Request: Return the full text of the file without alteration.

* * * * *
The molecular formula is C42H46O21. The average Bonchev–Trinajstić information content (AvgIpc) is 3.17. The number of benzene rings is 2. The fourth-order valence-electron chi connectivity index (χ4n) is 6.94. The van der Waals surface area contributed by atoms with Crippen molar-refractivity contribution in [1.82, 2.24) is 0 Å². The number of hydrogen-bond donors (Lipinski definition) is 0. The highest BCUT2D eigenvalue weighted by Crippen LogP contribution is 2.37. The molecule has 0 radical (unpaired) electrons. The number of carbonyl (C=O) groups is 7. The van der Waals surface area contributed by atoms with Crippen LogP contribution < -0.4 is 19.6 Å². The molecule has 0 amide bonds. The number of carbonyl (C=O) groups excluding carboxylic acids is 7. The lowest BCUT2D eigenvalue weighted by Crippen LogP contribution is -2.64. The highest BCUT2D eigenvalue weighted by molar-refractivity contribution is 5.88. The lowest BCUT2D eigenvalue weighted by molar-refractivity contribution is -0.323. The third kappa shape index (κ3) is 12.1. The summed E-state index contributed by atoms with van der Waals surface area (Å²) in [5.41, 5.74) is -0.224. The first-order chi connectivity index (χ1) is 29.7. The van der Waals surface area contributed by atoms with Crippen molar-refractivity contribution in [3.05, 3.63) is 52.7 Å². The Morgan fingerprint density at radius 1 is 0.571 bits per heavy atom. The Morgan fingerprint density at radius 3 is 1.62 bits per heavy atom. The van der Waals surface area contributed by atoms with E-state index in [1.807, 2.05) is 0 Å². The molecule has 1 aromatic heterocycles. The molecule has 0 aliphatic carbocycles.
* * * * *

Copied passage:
The molecular formula is C42H46O21. The average Bonchev–Trinajstić information content (AvgIpc) is 3.17. The number of benzene rings is 2. The fourth-order valence-electron chi connectivity index (χ4n) is 6.94. The van der Waals surface area contributed by atoms with Crippen molar-refractivity contribution in [1.82, 2.24) is 0 Å². The number of hydrogen-bond donors (Lipinski definition) is 0. The highest BCUT2D eigenvalue weighted by Crippen LogP contribution is 2.37. The molecule has 0 radical (unpaired) electrons. The number of carbonyl (C=O) groups is 7. The van der Waals surface area contributed by atoms with Crippen LogP contribution < -0.4 is 19.6 Å². The molecule has 0 amide bonds. The number of carbonyl (C=O) groups excluding carboxylic acids is 7. The lowest BCUT2D eigenvalue weighted by Crippen LogP contribution is -2.64. The highest BCUT2D eigenvalue weighted by molar-refractivity contribution is 5.88. The lowest BCUT2D eigenvalue weighted by molar-refractivity contribution is -0.323. The third kappa shape index (κ3) is 12.1. The summed E-state index contributed by atoms with van der Waals surface area (Å²) in [5.41, 5.74) is -0.224. The first-order chi connectivity index (χ1) is 29.7. The van der Waals surface area contributed by atoms with Crippen molar-refractivity contribution in [3.05, 3.63) is 52.7 Å². The Morgan fingerprint density at radius 1 is 0.571 bits per heavy atom. The Morgan fingerprint density at radius 3 is 1.62 bits per heavy atom. The van der Waals surface area contributed by atoms with E-state index in [1.807, 2.05) is 0 Å². The molecule has 1 aromatic heterocycles. The molecule has 0 aliphatic carbocycles.